In his paper, Wheatstone focused on how a few simple line drawings-cubes, cones, and pyramids-could be made to appear as if they were three-dimensional objects. But he also understood that with better graphics, stereoscopic devices might present convincing virtual realities. "Careful attention would enable an artist to draw and paint the two component pictures, so as to present to the mind of the observer . . . perfect identity with the object represented," he wrote. "Flowers, crystals, busts, vases, instruments of various kinds . . . might thus be represented so as not to be distinguished by sight from the real objects themselves."
After Wheatstone demonstrated his invention at an annual meeting of the British Association for the Advancement of Science, one of his rivals picked up the idea and ran with it. The Scottish physicist Sir David Brewster was already well known for inventing the kaleidoscope, an optical toy that had become phenomenally popular, and he spotted a similar opportunity in 3-D imaging.
In 1849, Brewster patented his own stereoscopic viewer that used lenses instead of mirrors. Users peered through two prisms at a piece of cardboard printed with two side-by-side eye images. Since the prisms bent light, the left image appeared on top of the right image in the center of the card, creating a single stereoscopic picture. The prisms also magnified the images, which meant they could be more detailed and printed on smaller pieces of paper. The device could even view stereo photographs on glass slides produced via Louis Daguerre's daguerreotype process. And since the whole rig fit into a handheld wooden box the size of a pair of binoculars, it was easy to set up, use, and carry.
Brewster's stereoscope made its debut at the Great Exhibition of the Works of Industry of All Nations-the first World's Fair, held in 1851 at Hyde Park in London-where Queen Victoria tried the device. Her Majesty was amused, and her approval kicked off one of the biggest fads of the era, driving huge demand for stereoscope viewers and imagery. Over 250,000 image cards (or stereographs) were sold in France and England in just three months after the royal viewing, depicting everything from landscapes to photographs of newsworthy events to formal portraits of world leaders. Within five years, Brewster had sold around half a million viewers, and imitators sold countless more competing products, including deluxe units mounted in mahogany cabinets with polished brass hardware. A high-end stereoscope was a must-have item in any respectable Victorian parlor.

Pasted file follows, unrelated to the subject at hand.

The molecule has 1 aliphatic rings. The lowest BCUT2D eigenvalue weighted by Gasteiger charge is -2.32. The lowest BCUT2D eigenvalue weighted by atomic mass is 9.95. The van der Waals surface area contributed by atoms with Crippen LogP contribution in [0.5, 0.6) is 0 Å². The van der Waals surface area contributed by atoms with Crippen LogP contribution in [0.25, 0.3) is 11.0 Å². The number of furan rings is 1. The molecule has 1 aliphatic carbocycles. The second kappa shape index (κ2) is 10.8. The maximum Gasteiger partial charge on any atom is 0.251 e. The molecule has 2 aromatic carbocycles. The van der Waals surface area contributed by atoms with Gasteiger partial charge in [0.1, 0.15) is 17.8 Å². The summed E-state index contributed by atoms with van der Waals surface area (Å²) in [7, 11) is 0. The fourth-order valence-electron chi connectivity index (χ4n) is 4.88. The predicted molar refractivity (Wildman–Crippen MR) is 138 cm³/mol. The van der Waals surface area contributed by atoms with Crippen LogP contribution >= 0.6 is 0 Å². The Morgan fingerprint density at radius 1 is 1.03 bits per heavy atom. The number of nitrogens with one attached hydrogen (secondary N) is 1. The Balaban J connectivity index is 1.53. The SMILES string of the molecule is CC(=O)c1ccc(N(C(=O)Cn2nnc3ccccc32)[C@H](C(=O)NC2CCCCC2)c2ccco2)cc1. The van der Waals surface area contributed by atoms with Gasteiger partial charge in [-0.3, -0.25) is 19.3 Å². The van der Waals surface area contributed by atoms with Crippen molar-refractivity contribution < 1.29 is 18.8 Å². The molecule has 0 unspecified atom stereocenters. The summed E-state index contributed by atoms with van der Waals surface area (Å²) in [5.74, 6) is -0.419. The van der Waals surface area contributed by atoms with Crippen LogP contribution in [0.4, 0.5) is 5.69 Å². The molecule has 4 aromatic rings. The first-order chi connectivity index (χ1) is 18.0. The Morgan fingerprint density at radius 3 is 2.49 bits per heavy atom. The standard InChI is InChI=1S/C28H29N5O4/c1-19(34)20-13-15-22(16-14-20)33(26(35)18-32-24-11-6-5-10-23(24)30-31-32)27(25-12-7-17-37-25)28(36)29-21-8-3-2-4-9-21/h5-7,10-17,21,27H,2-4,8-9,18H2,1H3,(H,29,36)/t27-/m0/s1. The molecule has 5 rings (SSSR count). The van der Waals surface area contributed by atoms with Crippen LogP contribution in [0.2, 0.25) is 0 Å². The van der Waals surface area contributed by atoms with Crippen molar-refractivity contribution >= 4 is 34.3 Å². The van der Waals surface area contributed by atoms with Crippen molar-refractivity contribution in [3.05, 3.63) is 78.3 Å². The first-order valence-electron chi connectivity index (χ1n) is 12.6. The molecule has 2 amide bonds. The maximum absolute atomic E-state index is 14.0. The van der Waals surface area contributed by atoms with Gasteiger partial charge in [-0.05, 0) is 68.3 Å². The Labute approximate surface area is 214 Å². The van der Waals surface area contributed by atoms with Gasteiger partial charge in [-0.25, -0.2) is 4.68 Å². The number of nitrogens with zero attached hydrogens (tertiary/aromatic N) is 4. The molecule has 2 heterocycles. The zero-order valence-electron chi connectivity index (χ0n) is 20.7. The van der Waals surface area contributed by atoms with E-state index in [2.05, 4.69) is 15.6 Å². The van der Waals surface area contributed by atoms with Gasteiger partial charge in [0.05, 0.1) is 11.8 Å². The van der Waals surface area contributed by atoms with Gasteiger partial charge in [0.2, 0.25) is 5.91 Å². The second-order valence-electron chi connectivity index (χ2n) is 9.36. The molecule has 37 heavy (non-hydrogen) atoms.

Across the Atlantic in the former colonies, one of the United States' most famous thinkers saw a need for a populist alternative. In 1861, the author, poet, and physician Oliver Wendell Holmes Sr. created what became known as the American stereoscope-a simple inexpensive viewer for the masses. His design was minimalist: two lenses in a wooden frame, an eye hood made out of pasteboard, and a small bracket for holding cards, all attached to a central spine with a short handle on the bottom.
"I felt sure this was decidedly better than the boxes commonly sold . . . and could be made much cheaper than the old-fashioned contrivances," Holmes wrote later in The Philadelphia Photographer. He also believed that money could be made from the device, but he wasn't looking for profit, so he tried to give the design away to anyone who would manufacture it.
"I showed it to one or two dealers in Boston, offering them the right to make all they could by manufacturing the pattern, asking them nothing," Holmes wrote. "They looked at the homely mechanism as a bachelor looks on the basket left at his door, with an unendorsed infant crying in it."
But hobbyists saw the value of the device right away. Holmes's friend Joseph Bates was a wealthy merchant and amateur photographer, and after he saw the design, he decided to build one of the viewers for his own use. Bates improved on Holmes's prototype in a few key ways, including the addition of a focus adjustment slide and wire card holders, and after he built one for himself, he made and sold a few more to fellow stereoscopy enthusiasts. From there it caught on quickly, and by the beginning of the twentieth century, the Holmes-Bates stereoscope was as ubiquitous in American homes as the television would be a hundred years later.
Excerpted from "Defying Reality"
Copyright © 2018 David M. Ewalt.
Excerpted by permission of Penguin Publishing Group.